I remember that day
when we saw you for the last time
and you gasped for breath
and shook your head
that you were not dying.
You could not speak.
I made you chuckle
(could it have been your last?),
low and sardonic,

reminding me
of your devilish underside
that no one suspected was there,
but which poked through the surface
whenever something caught you
just that way,
then your eyes would lower
and catch mine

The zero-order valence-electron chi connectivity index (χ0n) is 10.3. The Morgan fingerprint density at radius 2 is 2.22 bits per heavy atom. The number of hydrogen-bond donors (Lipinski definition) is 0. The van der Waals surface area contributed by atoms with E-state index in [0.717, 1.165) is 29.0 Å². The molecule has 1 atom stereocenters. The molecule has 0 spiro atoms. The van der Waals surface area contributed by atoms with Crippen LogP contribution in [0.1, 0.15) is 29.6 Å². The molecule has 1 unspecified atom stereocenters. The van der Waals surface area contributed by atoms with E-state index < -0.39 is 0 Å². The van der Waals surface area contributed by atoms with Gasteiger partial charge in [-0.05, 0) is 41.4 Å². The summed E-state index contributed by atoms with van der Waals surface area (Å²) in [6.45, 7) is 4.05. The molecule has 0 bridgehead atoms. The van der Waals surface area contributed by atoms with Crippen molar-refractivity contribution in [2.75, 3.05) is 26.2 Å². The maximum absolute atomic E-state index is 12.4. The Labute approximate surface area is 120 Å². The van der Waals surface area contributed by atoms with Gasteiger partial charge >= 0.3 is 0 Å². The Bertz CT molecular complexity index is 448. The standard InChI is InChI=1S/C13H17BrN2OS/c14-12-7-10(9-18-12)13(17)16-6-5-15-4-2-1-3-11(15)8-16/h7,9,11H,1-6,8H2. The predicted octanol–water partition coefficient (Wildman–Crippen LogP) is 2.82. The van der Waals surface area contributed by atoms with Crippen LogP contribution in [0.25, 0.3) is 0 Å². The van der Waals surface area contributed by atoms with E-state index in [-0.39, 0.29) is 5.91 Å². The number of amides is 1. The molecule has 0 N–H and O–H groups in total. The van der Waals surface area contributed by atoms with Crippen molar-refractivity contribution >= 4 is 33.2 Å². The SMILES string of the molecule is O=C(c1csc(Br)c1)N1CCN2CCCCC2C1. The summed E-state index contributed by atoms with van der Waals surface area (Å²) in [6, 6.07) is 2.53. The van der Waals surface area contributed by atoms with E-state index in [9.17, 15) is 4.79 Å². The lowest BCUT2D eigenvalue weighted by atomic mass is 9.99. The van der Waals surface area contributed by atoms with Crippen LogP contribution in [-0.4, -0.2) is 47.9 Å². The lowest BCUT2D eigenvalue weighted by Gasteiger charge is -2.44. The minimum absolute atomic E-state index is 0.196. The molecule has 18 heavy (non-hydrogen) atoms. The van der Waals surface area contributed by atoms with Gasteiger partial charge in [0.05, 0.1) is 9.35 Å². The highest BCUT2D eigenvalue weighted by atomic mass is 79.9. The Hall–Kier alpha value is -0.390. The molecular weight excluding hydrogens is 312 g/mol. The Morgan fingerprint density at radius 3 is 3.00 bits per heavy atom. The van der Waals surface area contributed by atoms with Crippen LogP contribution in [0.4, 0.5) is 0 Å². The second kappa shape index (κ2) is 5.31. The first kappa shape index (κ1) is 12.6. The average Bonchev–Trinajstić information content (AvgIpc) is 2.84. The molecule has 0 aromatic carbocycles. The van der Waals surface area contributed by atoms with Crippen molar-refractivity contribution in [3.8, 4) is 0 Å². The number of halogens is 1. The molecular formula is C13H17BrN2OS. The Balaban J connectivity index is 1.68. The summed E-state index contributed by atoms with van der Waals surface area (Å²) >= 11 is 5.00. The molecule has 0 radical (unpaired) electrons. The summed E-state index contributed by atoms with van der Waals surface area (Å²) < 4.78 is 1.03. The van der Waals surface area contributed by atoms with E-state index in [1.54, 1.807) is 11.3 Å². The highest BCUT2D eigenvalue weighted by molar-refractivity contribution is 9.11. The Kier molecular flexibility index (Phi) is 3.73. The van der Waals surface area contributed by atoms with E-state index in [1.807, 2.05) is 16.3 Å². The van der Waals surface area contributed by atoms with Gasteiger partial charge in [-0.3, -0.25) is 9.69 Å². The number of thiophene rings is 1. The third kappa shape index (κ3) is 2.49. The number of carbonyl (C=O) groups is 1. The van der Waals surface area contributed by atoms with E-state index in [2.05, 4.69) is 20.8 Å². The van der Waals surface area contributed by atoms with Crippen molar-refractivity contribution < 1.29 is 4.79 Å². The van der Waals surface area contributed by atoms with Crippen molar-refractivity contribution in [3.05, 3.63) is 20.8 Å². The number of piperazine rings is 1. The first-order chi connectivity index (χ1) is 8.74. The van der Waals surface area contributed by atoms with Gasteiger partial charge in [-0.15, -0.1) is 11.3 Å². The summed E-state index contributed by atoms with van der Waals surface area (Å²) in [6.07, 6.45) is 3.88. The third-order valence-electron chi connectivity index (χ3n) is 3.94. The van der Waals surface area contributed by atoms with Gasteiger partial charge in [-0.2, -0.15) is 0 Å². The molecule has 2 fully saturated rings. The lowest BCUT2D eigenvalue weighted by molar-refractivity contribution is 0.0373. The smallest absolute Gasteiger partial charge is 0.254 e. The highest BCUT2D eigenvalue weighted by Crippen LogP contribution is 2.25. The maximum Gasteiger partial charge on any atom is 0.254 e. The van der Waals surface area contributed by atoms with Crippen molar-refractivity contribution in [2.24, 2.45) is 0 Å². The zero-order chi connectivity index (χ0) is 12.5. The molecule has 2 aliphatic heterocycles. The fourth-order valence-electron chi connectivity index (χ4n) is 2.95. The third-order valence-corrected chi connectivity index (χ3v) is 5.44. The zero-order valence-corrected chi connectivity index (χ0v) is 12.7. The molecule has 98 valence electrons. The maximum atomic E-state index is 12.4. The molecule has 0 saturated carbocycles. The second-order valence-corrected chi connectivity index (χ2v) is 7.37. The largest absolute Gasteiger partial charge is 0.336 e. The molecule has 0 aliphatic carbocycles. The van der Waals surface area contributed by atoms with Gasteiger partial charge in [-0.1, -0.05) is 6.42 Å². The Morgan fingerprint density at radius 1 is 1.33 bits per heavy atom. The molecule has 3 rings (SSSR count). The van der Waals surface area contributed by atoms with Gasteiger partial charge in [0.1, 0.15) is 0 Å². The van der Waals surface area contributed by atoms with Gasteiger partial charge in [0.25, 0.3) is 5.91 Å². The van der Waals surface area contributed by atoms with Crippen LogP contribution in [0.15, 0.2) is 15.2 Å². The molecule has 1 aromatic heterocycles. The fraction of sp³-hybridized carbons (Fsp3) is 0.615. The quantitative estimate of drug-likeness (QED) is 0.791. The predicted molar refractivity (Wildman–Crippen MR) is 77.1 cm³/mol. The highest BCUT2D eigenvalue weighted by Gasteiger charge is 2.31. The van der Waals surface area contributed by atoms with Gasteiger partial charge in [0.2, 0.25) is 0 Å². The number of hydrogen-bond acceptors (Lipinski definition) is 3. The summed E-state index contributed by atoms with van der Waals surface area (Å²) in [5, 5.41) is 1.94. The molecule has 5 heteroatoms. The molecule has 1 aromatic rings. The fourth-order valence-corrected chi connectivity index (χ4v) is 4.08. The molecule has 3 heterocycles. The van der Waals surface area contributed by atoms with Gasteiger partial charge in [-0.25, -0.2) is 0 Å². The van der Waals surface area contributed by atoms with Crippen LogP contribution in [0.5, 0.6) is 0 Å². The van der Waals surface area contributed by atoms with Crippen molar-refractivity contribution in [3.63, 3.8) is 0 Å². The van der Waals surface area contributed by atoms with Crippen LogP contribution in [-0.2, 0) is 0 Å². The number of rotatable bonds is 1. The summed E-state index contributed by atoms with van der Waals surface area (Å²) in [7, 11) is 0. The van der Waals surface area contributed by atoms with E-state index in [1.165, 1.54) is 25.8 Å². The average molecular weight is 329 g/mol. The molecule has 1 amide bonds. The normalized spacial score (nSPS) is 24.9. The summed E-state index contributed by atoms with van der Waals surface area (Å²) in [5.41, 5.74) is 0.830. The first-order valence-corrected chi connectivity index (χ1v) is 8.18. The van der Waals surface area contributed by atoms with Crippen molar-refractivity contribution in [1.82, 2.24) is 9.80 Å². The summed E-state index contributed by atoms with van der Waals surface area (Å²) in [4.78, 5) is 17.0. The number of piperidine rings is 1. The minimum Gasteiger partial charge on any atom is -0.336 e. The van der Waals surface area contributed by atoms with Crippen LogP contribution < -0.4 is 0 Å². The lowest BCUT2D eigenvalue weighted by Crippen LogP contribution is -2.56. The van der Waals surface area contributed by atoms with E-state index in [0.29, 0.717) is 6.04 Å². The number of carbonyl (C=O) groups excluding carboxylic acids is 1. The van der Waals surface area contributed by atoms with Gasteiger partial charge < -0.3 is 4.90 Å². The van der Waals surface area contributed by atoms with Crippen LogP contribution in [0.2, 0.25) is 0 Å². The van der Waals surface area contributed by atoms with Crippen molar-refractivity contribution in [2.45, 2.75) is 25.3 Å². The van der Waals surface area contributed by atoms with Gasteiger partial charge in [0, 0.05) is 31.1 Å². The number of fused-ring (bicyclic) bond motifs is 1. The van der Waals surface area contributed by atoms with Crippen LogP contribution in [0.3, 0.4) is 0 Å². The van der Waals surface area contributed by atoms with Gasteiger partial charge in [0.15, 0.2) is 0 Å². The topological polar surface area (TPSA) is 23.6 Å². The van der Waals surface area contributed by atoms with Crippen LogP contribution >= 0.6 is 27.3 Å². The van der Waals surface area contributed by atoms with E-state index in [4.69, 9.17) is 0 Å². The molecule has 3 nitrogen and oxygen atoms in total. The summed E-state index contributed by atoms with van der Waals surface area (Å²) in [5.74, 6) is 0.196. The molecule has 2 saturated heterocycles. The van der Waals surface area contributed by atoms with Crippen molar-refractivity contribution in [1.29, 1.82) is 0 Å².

behind everyone’s backs
and we would grin together.

Then you died,
and the room
and all them medical equipment,
the door, the curtain, the windows, the floor
seemed to fall away,
irrelevant and dark,
as if a set was cleared
in the middle of a play,
and we were left alone,
in the center of
an unexpected,
incoherent expanse.

That strangeness remains today,
many, many years later.
How I wish you could hear our children laugh —
they would make you
smile your deep smile.
We would all be tied together again
and things would make sense,
be whole.